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Effective Interventions to Prevent Emergence and Dissemination of Antimicrobial Resistance at the Population, Animal, and Microbial Levels

Investigators
Wittum, Thomas
Institutions
Ohio State University
Start date
2013
End date
2017
Objective

1. Establish the effectiveness of specific animal-level mitigation strategies that can be applied to herds of food animals that impact the emergence, maintenance, and dissemination of antimicrobial resistant pathogens and resistance genes.

2. Estimate the effectiveness of population-level mitigation strategies by measuring the impact of regulatory restrictions on the emergence and dissemination of antimicrobial resistance.

3. Identify potential bacterial flora-level mitigation strategies by describing and understanding the competition of multiple bacterial strains the same ecological niche in the microbial flora.

4.Disseminate knowledge of specific antimicrobial resistance mitigation strategies to veterinarians and their clients that produce food animals.

More information

NON-TECHNICAL SUMMARY:
The emergence and dissemination of antimicrobial-resistant zoonotic pathogens in livestock populations is driven by complex interactions of production systems management, antimicrobial use in individual animals, and the animal's enteric flora. This suggests that effective interventions may be applied at various levels of organization including the production system, the individual animal, and the bacterial flora of food animals. We propose to investigate mitigation strategies to prevent the emergence and dissemination of antimicrobial resistant enteric bacteria and resistance genes of animal and public health concern. We will focus on extended-spectrum cephalosporin and fluoroquinolone resistance because of the critical importance of these antimicrobials in both veterinary and human medicine. Our central hypothesis is that effective interventions to mitigate the dissemination of pathogens resistant to critically important antimicrobial drugs in livestock populations can be identified at the levels of the production system, individual animal, and the bacterial flora present in animals. Our objectives are to 1. Establish the effectiveness of specific animal-level mitigation strategies that can be applied to herds of food animals that impact the emergence, maintenance, and dissemination of antimicrobial resistant pathogens and resistance genes, 2. Estimate the effectiveness of population-level mitigation strategies by measuring the impact of regulatory restrictions on the emergence and dissemination of antimicrobial resistance, 3. Identify potential bacterial flora-level mitigation strategies by describing and understanding the competition of multiple bacterial strains for the same ecological niche in the microbial flora, and 4. Disseminate knowledge of specific antimicrobial resistance mitigation strategies to veterinarians and their clients that produce food animals. We expect to identify effective new strategies for mitigation of antimicrobial resistance in livestock populations which in turn will protect animal health and agricultural productivity while improving food safety and the public health.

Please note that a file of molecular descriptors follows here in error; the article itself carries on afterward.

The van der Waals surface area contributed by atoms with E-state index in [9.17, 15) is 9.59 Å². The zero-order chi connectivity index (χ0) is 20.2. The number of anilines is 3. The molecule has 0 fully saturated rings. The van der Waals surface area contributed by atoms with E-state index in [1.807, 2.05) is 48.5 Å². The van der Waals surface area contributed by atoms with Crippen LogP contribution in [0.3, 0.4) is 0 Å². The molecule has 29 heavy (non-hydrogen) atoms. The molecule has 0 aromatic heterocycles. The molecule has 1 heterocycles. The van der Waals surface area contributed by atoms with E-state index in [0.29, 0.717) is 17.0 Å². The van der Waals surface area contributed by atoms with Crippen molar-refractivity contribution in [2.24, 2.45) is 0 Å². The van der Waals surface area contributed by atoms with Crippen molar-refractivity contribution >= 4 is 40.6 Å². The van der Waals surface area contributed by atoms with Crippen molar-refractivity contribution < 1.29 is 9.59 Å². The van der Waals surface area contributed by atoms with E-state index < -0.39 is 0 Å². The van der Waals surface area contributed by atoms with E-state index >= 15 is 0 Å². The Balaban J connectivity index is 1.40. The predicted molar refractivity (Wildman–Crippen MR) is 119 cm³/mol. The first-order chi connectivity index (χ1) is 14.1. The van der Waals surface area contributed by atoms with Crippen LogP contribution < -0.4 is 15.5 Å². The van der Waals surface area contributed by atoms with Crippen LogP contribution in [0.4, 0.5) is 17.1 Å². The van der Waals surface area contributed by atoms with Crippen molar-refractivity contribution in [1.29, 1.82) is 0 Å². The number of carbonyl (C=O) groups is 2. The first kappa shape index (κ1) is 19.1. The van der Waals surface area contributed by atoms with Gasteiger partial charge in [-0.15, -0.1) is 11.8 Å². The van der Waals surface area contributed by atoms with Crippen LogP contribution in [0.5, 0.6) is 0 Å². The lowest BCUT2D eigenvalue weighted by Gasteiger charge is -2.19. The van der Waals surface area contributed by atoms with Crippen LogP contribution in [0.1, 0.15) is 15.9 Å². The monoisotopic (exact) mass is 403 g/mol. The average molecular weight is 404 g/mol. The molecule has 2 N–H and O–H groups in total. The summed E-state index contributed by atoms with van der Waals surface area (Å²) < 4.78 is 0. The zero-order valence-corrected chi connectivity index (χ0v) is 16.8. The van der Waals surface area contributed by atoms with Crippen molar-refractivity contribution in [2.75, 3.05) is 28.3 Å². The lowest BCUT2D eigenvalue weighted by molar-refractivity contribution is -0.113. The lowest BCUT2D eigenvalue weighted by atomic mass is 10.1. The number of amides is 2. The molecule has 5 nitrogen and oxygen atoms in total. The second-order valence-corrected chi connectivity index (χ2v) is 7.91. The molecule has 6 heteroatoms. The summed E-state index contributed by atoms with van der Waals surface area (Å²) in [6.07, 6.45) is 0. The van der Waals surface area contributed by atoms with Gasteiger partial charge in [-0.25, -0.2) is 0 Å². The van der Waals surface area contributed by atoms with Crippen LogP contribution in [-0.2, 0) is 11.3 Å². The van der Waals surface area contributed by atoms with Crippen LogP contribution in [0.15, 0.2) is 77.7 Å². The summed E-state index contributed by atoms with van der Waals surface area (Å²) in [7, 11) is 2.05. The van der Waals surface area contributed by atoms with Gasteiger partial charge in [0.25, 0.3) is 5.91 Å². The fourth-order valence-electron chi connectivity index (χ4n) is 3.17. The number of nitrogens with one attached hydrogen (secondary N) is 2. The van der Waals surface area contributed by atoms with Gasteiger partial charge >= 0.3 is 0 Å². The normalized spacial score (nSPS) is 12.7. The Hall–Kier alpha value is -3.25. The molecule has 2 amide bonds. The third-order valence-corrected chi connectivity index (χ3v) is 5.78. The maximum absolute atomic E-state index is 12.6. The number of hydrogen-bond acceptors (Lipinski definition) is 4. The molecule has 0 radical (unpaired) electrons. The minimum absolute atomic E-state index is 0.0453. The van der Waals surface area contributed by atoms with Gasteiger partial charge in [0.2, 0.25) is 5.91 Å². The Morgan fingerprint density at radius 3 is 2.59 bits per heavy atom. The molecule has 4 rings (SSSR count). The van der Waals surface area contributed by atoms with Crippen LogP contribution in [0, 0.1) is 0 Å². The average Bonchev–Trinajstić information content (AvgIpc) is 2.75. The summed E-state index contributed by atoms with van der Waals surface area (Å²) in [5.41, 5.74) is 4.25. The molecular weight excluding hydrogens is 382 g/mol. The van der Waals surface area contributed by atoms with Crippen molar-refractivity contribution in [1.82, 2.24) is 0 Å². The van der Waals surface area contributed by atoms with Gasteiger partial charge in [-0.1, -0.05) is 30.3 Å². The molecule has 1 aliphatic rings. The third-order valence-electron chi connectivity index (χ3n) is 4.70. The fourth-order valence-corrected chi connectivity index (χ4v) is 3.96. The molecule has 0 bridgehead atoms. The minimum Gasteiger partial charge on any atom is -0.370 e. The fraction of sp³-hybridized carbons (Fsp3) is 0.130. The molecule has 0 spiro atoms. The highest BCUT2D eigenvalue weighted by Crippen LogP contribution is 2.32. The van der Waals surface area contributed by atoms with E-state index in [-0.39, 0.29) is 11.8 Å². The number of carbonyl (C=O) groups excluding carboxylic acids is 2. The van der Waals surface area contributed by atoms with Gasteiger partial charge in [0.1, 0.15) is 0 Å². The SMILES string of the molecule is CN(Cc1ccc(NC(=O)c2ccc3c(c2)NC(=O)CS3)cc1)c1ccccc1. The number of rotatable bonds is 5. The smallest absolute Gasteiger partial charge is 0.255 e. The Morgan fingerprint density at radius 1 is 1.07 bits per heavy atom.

APPROACH:
Our overall approach will be to generate scientifically valid data to evaluate interventions applied at various levels of organization including the animal (herd), the population (regulatory), and the microbial flora (bacteria). We will accomplish our first objective by testing the impact of replacing ceftiofur antimicrobial therapy for metritis in dairy cows with a non-antimicrobial treatment on the presence and quantity of extended-spectrum cephalosporin resistance genes in the enteric commensal flora. In addition, we will test the impact of removing exposure to antimicrobials present in waste milk fed to dairy calves on resistance genes in their enteric flora. We will accomplish our second objective to test population-level regulatory interventions by comparing the evolution of extended-spectrum cephalosporin and fluoroquinolone resistance in Salmonella recovered from finishing swine barns and dairy herds since the relatively recent approval of enrofloxicin for use in these production systems with very restrictive label applications compared to the much less restrictive label for ceftiofur use. We will accomplish our third objective to identify potential microbial-level interventions by describing the competition of multiple bacterial strains for the same ecological niche in the microbial flora in order to identify candidate susceptible strains that may be able to fully displace resistant strains and replace them in their ecological niche. We will also develop and integrated outreach extension program to educate food animal veterinarians and their livestock producer clients regarding appropriate antimicrobial use and effective mitigation strategies to prevent the emergence and dissemination of antimicrobial resistance.

Funding Source
Nat'l. Inst. of Food and Agriculture
Project source
View this project
Project number
OHCVMGRT00030019
Accession number
1000838
Categories
Parasites
Natural Toxins
Viruses and Prions
Bacterial Pathogens
Chemical Contaminants
Antimicrobial Resistance
Salmonella